Third: Parenting truly is the art of distraction. At least right now it is. The good thing about this age is that, even though the tantrums can be bad, it is not that hard to get him to focus on something else, like what’s going on outside the window or what’s inside the book on the couch. It gets him out of a rut that he might not be able to get out of on his own. It’s all about following up that “no” with some redirection to “why don’t you go and see what the postman is bringing to the door?” As he gets older, this will obviously become harder to do. But hey, I’ll write that piece when the time comes.

Fourth, and last: Always encourage the good, even if I don’t feel like it. If my son wants to finish off the bowl of green beans or wants me to read him a book while I’m in the middle of writing an email, I’m trying very hard to not say no to these kinds of requests. Obviously, if I’m doing something very urgent in that moment, I can’t always fulfil his desire. But if it’s something that falls in the “good” category (e.g., going outside as opposed to eating junk food), then if I can’t do it right in that moment, I tell him to wait and we’ll do it in a minute. Of course, he doesn’t really “get” waiting yet, but he is slowly coming to understand what it means. Persistence. Always persistence.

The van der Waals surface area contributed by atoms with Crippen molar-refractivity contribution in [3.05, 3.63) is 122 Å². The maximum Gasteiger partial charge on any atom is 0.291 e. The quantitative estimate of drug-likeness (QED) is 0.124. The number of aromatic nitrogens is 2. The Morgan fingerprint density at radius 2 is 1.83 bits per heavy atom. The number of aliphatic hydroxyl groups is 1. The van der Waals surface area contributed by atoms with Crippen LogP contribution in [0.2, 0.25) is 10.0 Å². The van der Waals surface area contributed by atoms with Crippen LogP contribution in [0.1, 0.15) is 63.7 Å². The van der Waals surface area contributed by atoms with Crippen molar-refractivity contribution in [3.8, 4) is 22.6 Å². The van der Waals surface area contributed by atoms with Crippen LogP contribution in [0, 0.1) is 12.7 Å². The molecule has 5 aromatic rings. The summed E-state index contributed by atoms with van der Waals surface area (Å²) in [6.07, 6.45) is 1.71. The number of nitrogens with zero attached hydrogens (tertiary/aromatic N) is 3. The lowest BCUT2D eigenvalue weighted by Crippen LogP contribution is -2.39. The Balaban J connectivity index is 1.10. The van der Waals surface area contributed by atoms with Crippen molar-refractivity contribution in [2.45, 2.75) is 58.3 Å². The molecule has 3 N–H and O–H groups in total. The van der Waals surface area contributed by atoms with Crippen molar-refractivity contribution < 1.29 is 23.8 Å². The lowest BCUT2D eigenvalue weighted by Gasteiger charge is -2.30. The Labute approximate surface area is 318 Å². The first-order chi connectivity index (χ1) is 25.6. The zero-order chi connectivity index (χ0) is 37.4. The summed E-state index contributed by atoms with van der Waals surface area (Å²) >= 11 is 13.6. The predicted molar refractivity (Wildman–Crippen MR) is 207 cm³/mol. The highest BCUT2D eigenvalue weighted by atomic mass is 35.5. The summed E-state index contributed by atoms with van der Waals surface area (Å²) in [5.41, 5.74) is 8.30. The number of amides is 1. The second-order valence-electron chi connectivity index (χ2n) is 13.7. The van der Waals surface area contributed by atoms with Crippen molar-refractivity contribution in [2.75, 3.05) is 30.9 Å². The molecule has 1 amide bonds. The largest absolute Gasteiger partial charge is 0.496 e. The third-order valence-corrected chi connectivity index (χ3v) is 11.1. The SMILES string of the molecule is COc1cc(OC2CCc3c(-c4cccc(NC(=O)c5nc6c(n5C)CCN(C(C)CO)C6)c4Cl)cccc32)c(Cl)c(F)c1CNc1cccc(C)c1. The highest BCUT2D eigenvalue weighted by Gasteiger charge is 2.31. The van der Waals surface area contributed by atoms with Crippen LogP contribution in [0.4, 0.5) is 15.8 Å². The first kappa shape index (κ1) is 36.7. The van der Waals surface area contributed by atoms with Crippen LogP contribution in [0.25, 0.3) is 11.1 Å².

There is a strange freedom in trying to be an “in-charge” parent. Over and over again, I have been in situations where I’ve said to myself, “I’m the parent here. It’s up to me to decide what is going to happen.” And the wonderful thing is, it doesn’t always involve saying “no.” When my son wants to play with play-doh in the kitchen and I don’t feel like cleaning up the mess, I remind myself to “encourage the good” and let him do it anyway. Conversely, if he wants to play on the iPad before bed, I always say “no, it’s book time,” because I’m the one who sets his routine, and the iPad is not part of his pre-bedtime routine. And he loves books, so this is not a hard sell.

I’ve written mostly about the parental impact on the child. But the truth is, the impact that becoming a parent has had on me is far more surprising and profound. That topic will have to wait for another post. (And I’ll need to write about something completely different in between, since I don’t want this to become a parenting blog!) Cheers!